This is something to bear in mind as the drive for a higher federal minimum wage gains momentum. Acknowledging that $7.25/hour isn't a living wage, cities and states around the country are raising their minimum pay rates on their own. President Obama has worked around Congress with this week's executive order to raise the minimum wage for federal contract workers to $10.10 per hour. His move will benefit about half a million employees as contracts come up for renewal.

A higher minimum wage will help workers who put in full-time efforts for extremely low pay. A full-time minimum wage worker currently earns $290 a week. For federal contractors, that rate will rise to $404 per week, before taxes—better, but still not great, especially over a span of decades. As the president and pro-labor groups work to address income inequality, it's equally important for workers who currently make minimum wage to have clear pathways to earning more so they don't spend their entire careers stuck in low-wage work.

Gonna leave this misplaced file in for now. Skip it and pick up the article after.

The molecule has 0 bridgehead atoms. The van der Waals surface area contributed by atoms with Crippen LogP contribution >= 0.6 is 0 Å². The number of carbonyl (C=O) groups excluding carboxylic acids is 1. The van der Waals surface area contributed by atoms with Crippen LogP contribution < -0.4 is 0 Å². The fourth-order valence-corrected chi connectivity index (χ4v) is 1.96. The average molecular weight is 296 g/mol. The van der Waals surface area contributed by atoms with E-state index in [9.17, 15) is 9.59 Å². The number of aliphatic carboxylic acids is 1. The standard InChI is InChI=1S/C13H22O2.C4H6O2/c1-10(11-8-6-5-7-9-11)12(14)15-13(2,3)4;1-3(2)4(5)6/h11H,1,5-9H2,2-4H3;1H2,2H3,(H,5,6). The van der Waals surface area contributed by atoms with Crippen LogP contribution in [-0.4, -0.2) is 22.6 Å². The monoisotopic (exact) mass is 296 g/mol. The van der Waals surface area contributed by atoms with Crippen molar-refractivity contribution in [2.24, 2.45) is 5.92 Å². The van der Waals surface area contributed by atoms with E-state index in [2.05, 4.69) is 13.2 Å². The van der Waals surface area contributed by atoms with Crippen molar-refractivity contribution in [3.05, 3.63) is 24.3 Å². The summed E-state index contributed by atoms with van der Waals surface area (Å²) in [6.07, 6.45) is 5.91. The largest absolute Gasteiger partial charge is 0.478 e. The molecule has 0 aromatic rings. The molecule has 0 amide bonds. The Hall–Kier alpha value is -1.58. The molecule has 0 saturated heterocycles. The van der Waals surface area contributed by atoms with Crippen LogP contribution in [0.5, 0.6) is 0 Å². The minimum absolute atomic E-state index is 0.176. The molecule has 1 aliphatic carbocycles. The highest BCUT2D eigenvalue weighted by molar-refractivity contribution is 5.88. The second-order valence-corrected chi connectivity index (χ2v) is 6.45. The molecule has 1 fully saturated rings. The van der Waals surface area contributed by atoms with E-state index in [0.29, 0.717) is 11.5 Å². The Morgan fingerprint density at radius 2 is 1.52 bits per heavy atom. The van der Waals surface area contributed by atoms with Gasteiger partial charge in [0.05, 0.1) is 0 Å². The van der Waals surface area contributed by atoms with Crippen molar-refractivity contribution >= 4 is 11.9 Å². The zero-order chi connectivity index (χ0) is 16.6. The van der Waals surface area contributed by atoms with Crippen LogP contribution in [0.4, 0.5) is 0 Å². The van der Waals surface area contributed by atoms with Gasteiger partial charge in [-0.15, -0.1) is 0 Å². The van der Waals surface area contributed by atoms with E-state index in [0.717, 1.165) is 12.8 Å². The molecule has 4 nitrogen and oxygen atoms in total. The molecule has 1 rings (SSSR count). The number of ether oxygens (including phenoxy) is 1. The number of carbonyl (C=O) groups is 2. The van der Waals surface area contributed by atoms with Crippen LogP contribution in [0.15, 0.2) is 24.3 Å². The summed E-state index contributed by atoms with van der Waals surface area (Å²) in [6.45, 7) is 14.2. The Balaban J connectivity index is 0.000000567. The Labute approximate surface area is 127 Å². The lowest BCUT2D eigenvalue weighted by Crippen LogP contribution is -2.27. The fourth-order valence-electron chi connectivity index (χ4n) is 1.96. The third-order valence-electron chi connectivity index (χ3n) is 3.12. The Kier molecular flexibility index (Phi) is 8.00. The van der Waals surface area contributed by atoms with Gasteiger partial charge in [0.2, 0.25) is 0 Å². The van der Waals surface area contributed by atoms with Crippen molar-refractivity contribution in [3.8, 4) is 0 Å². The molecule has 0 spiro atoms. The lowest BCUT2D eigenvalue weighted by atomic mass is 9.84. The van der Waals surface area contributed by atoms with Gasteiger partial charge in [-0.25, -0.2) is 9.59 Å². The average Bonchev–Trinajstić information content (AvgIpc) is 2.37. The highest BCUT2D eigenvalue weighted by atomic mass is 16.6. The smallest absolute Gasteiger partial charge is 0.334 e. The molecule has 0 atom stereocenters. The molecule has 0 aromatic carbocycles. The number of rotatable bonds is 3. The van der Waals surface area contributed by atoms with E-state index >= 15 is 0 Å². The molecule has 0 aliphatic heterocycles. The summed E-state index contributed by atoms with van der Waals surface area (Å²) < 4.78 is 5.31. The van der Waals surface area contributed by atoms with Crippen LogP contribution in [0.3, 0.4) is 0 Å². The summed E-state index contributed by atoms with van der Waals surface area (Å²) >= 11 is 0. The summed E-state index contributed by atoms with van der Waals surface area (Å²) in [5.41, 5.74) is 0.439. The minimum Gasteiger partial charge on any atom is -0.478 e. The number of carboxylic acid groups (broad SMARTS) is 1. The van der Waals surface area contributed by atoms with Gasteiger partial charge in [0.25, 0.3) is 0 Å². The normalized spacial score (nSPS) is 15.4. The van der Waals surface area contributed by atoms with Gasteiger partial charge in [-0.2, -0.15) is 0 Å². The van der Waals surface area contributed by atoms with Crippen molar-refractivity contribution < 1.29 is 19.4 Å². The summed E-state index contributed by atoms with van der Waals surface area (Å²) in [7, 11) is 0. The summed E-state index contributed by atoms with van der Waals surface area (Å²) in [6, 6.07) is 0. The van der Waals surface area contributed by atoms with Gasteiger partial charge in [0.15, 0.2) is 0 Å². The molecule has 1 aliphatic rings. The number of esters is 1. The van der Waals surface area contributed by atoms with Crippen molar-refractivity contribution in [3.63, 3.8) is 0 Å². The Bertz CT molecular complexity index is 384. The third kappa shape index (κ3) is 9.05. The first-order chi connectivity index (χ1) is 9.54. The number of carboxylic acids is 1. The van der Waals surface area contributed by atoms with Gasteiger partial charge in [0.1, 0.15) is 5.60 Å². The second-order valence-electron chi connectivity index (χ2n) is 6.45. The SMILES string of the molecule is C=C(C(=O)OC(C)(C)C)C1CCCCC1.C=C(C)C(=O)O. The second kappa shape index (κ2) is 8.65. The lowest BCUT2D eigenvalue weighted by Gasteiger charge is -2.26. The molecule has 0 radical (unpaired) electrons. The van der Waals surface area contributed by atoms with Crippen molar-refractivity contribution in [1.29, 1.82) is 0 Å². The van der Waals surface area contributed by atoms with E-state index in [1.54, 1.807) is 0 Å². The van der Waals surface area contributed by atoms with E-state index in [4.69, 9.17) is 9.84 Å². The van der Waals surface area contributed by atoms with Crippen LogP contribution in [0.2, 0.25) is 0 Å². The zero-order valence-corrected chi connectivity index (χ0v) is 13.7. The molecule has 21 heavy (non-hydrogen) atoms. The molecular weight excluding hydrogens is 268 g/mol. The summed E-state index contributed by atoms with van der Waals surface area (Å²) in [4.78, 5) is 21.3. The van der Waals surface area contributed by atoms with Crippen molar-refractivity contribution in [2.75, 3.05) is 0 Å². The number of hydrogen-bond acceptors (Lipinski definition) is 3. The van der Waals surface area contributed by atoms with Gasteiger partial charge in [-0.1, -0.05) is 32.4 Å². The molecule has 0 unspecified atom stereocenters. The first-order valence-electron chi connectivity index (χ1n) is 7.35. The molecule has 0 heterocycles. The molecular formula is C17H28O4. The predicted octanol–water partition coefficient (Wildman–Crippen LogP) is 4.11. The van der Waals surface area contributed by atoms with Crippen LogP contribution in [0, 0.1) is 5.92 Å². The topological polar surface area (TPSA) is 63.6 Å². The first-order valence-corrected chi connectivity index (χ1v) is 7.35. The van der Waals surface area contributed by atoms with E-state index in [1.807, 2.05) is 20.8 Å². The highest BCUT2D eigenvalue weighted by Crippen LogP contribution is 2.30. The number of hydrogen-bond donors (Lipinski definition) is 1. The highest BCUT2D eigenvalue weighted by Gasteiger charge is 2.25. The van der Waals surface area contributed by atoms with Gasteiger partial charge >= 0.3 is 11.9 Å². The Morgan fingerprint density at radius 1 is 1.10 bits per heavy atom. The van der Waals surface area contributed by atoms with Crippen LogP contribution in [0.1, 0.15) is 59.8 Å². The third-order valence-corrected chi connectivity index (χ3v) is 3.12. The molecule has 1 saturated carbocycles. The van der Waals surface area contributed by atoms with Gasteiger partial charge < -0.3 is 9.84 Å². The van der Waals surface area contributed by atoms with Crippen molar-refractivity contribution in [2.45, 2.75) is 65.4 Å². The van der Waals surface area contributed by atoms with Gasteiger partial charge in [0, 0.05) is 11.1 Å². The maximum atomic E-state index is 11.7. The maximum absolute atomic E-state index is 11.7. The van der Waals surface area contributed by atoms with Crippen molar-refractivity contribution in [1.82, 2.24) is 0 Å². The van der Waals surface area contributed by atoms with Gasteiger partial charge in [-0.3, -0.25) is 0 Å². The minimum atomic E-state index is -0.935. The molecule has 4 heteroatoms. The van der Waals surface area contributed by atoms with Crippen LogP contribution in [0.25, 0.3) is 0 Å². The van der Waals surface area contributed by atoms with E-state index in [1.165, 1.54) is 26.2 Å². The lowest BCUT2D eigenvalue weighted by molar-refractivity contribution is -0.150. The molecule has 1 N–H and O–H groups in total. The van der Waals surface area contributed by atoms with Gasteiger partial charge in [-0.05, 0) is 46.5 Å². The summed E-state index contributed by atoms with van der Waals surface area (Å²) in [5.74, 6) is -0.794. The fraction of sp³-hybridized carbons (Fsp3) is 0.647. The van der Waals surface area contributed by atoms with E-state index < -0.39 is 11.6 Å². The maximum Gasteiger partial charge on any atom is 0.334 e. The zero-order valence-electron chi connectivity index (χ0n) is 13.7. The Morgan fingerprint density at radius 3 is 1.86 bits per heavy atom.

What low-wage earners need for better lifetime earnings

Good starting points

Not every young person or unskilled worker has the luxury of choosing between a minimum-wage job at list-topper Ford (NYSE: F  ) and one at Wendy's (NASDAQ: WEN  ) , which ranked lowest on Bright's list. But given the choice—and the information needed to make a choice—it makes more sense to go with Ford or another auto or communications company due to the likelihood of higher earnings down the road.

Networking skills